Notable for producing high-profit films such as Stomp the Yard and the Think Like A Man and Ride Along franchises, Will Packer has carved his own path to success in Hollywood. In an exclusive interview with MADE, Will shares the formula to becoming a legendary leader.

MADE: You’ve accomplished an amazing career by being a dynamic storyteller and your personal story is something we want our readers to know more about in terms of the actual journey. How would you describe your entrepreneurial journey and where your entrepreneurial itch came from?

WP: The journey to being a film producer started in college. I would say the journey to being Will Packer, the successful person, entrepreneur, father, husband, anything else that I do well, really started at home. And that’s something I try to encourage other parents to do. Encourage your kids and tell them they can be anything they want to be and tell them they can do whatever they want to do. My parents definitely did that, so I had a drive that formed my hustle. My drive always allowed me to go after anything and it always forced me to give 110%. And that’s what landed me at Florida A&M University with a full ride scholarship and what allowed me to make my first movie while I was in college. I still didn’t know what I wanted to do after that first movie got made and was done, then I realized that what I had just accomplished was no small feat and is what they call in the movie industry “producing”. And I realized that I did it and did it well and made a profit. This was going to be my entrepreneurial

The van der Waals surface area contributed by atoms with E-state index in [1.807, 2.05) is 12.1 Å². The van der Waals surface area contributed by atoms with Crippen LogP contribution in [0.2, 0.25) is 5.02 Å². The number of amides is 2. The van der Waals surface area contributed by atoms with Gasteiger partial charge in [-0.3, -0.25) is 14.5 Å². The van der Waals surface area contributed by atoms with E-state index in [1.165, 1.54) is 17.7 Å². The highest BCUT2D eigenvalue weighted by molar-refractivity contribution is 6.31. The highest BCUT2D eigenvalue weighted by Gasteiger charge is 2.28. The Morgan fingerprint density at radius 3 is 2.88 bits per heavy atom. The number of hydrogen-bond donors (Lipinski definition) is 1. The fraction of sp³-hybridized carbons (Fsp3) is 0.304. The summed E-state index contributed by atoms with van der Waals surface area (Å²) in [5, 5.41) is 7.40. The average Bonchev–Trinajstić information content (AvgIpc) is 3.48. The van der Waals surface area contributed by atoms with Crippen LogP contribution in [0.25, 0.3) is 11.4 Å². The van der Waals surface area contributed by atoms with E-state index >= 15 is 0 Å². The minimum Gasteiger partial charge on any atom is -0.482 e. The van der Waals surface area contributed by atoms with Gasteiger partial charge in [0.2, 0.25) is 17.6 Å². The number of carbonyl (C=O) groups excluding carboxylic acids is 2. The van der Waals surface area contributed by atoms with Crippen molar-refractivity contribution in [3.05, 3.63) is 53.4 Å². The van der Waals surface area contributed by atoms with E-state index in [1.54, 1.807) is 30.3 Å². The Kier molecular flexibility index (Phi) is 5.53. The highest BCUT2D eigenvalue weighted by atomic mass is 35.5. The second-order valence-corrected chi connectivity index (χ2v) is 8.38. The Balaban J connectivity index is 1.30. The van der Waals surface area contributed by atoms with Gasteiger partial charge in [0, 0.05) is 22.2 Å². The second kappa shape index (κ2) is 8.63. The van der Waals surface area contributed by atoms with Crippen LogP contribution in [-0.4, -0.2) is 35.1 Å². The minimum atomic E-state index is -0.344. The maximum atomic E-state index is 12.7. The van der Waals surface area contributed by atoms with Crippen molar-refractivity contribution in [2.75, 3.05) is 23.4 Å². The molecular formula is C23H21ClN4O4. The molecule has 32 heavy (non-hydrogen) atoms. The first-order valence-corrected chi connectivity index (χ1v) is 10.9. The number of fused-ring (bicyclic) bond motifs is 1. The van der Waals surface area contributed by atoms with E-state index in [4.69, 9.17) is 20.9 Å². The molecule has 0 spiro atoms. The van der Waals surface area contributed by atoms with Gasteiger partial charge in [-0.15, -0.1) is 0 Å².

endeavor. So I’ve always wanted to be an entrepreneur, I just didn’t know what kind.

MADE: While pursuing your college degree and having a passion for producing, how did you use the skillset of electrical engineering to transition into film?

WP: It’s really different, but it prepared me in a strange way. I majored in engineering because I was really adept at math and science and I got a full ride scholarship to FAMU to study engineering. And that’s what I did, I took advantage of that opportunity to have my college career covered. But I knew that wasn’t my passion and I found my passion along the way when I made my first movie Chocolate City. The interesting thing about it is that even when I made that first independent movie all the way up to now, from the set of Being Mary Jane to everything that I’ve produced in between, I’ve used some of those analytical skills that I’ve learned from my engineering career.

Read the full story in the November / December Issue of MADE Magazine